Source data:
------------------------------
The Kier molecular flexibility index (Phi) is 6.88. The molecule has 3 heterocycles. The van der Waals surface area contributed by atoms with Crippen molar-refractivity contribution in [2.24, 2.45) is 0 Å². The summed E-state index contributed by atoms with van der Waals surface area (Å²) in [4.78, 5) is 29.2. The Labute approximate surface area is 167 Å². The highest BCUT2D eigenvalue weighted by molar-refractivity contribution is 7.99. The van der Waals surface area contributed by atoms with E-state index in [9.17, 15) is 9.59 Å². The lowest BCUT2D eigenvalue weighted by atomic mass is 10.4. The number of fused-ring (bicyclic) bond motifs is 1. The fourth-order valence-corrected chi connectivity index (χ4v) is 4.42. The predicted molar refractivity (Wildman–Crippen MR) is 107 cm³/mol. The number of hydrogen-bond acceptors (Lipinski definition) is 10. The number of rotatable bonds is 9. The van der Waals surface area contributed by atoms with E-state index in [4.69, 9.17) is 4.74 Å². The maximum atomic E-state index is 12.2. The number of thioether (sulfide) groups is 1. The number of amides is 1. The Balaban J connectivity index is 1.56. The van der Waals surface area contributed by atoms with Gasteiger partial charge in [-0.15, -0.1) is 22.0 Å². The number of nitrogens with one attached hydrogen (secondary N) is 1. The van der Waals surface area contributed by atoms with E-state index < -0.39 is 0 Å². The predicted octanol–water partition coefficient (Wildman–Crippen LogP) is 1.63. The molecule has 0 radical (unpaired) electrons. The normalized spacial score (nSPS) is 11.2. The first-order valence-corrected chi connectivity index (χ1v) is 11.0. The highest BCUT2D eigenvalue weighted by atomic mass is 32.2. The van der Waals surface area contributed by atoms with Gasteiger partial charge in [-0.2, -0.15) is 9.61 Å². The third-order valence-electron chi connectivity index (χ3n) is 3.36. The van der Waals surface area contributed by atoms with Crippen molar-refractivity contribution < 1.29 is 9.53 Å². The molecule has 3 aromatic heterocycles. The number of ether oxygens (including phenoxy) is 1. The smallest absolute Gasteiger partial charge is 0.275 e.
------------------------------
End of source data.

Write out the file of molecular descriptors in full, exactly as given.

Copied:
The Kier molecular flexibility index (Phi) is 6.88. The molecule has 3 heterocycles. The van der Waals surface area contributed by atoms with Crippen molar-refractivity contribution in [2.24, 2.45) is 0 Å². The summed E-state index contributed by atoms with van der Waals surface area (Å²) in [4.78, 5) is 29.2. The Labute approximate surface area is 167 Å². The highest BCUT2D eigenvalue weighted by molar-refractivity contribution is 7.99. The van der Waals surface area contributed by atoms with E-state index in [9.17, 15) is 9.59 Å². The lowest BCUT2D eigenvalue weighted by atomic mass is 10.4. The number of fused-ring (bicyclic) bond motifs is 1. The fourth-order valence-corrected chi connectivity index (χ4v) is 4.42. The predicted molar refractivity (Wildman–Crippen MR) is 107 cm³/mol. The number of hydrogen-bond acceptors (Lipinski definition) is 10. The number of rotatable bonds is 9. The van der Waals surface area contributed by atoms with E-state index in [4.69, 9.17) is 4.74 Å². The maximum atomic E-state index is 12.2. The number of thioether (sulfide) groups is 1. The number of amides is 1. The Balaban J connectivity index is 1.56. The van der Waals surface area contributed by atoms with Gasteiger partial charge in [-0.15, -0.1) is 22.0 Å². The number of nitrogens with one attached hydrogen (secondary N) is 1. The van der Waals surface area contributed by atoms with E-state index < -0.39 is 0 Å². The predicted octanol–water partition coefficient (Wildman–Crippen LogP) is 1.63. The molecule has 0 radical (unpaired) electrons. The normalized spacial score (nSPS) is 11.2. The first-order valence-corrected chi connectivity index (χ1v) is 11.0. The highest BCUT2D eigenvalue weighted by atomic mass is 32.2. The van der Waals surface area contributed by atoms with Gasteiger partial charge in [-0.2, -0.15) is 9.61 Å². The third-order valence-electron chi connectivity index (χ3n) is 3.36. The van der Waals surface area contributed by atoms with Crippen molar-refractivity contribution < 1.29 is 9.53 Å². The molecule has 3 aromatic heterocycles. The number of ether oxygens (including phenoxy) is 1. The smallest absolute Gasteiger partial charge is 0.275 e.